Tuesday, November 2, 2010

Communication Shutdown

Amber Naslund wrote a thought provoking, "get-your-cause-on" post on Brass Tack Thinking about yesterday's autism awareness event called Communication Shutdown that sparked my response below (I changed it a bit from the comment I left)...

Being a mom of an autistic kid and being an autism advocate I completely got the premise of Communication Shutdown. Silence was our life when our son was 2 1/2. We went from a very vocal infant to a barely audible toddle in less then 12 months. For me, this event brought back the diagnosis, the struggle...gosh, it was almost 10 years ago.

Our son is 12 and as I mentioned he has autism. He was diagnosed at 2 1/2. The county early developmental team working with us at the time said that he would never be able to attend a typical school setting because he was mostly non-verbal and had so many delays. They told us to plan for in-home schooling, etc.

Well, our son's story is one of challenging the labels and the "low" expectations. We made our own game plan with the help of many a therapist/teacher and lots of loving repetition and I'm happy to say our 12 yr old is in a typical school setting without para support. We have our challenging moments (mostly social interaction, communication cue missteps) but we are moving forward every day.

He and I discussed yesterday's Communication Shutdown and he was thrilled about the worldwide effort to (as their chater rsays) create "a sense of disconnection and a sense of frustration. By creating a little empathy, we hope to encourage a wider understanding and acceptance of people with autism – an understanding we recognize those in the autism community already have."

He saw me sit down at the laptop and start up tweetdeck (by habit) while he was working through homework last night. I told him, "Oh man, this Communication Shutdown thing is hard for me. Do I ever want to get on Twitter and share this news...but I can't."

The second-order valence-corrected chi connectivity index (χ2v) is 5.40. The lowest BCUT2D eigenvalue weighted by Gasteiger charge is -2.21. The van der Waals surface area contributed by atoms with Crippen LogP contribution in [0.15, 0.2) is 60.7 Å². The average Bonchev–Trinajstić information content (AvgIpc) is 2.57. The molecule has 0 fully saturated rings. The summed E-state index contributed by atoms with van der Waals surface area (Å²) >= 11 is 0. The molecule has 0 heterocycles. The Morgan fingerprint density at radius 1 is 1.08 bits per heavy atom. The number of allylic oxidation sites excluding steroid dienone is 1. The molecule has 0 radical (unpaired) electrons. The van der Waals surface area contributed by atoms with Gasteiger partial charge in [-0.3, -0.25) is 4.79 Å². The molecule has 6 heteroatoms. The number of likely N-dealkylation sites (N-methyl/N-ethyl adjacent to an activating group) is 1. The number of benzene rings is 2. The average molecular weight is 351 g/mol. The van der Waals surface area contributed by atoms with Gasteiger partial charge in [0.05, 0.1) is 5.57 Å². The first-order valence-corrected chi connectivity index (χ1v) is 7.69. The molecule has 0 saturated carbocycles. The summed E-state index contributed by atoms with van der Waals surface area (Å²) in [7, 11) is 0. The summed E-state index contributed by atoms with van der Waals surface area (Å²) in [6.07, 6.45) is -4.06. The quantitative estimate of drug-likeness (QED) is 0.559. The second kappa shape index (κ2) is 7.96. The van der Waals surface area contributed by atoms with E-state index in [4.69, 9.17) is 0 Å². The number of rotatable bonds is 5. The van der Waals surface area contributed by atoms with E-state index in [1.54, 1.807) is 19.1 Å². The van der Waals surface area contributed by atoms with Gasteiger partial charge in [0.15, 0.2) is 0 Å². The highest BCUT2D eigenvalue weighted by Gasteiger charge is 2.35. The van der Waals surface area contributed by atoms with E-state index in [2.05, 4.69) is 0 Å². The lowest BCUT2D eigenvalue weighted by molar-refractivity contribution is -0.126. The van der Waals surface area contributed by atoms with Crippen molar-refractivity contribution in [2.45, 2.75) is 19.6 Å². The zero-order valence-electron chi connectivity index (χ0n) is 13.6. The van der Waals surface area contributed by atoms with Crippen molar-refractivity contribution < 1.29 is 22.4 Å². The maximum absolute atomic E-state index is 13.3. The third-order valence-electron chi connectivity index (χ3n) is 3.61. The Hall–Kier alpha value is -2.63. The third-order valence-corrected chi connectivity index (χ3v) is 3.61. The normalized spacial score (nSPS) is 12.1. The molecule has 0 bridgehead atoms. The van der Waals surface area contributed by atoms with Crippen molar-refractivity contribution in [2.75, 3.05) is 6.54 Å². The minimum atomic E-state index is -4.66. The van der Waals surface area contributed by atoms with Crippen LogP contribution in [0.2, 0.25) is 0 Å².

His reply, "Now you know how I feel about 87% of the time, Mom." And he smiled adding, "This is good."

Awareness is good. For me, the Communication Shutdown was a one day event to help people walk in my son's autistic shoes. From the blog #shutdown posts and twitter comments of the folks that did it in support of autism (but didn't know anyone directly with autism), I read a lot of "this was helpful". In my mind, it was a learn by doing (or lack of doing) model.

There's so many wonderful autism awareness organizations providing a ton of amazing information, programs, etc. every day including Autism Speaks and The Autism Society of America. There are fantastic autism resource blogs as well. And April is Autism Awareness Month with April 2 being World Autism Day. So there's a lot of resources and discussions going on every day. The Communication Shutdown one day event was one more way to help people understand how complex and how frustrating autism can be.

For me, yesterday was my day to listen and not connect. It was a good reminder for me on how far our son has come and that he still struggles every day. Today and every other day (but yesterday) is my day to share our story and hopefully help some folks along the way.

Posted via email from zenaweist's posterous

1 comment:

paulakiger said...

Hi! I know we just "met" via Twitter and CFCA and I must tear myself away after this and get back to work. I decided to share my "shutdown" post from last year with you. That was the last day I was social media free until my Mission Awareness Trip with CFCA in July 2011 (when, admittedly, I did have access to email once a day but compared to my usual it was a virtual shutdown!). Here you go - can't wait to get to know you better! http://waytenmom.blogspot.com/2010/10/just-for-one-day.html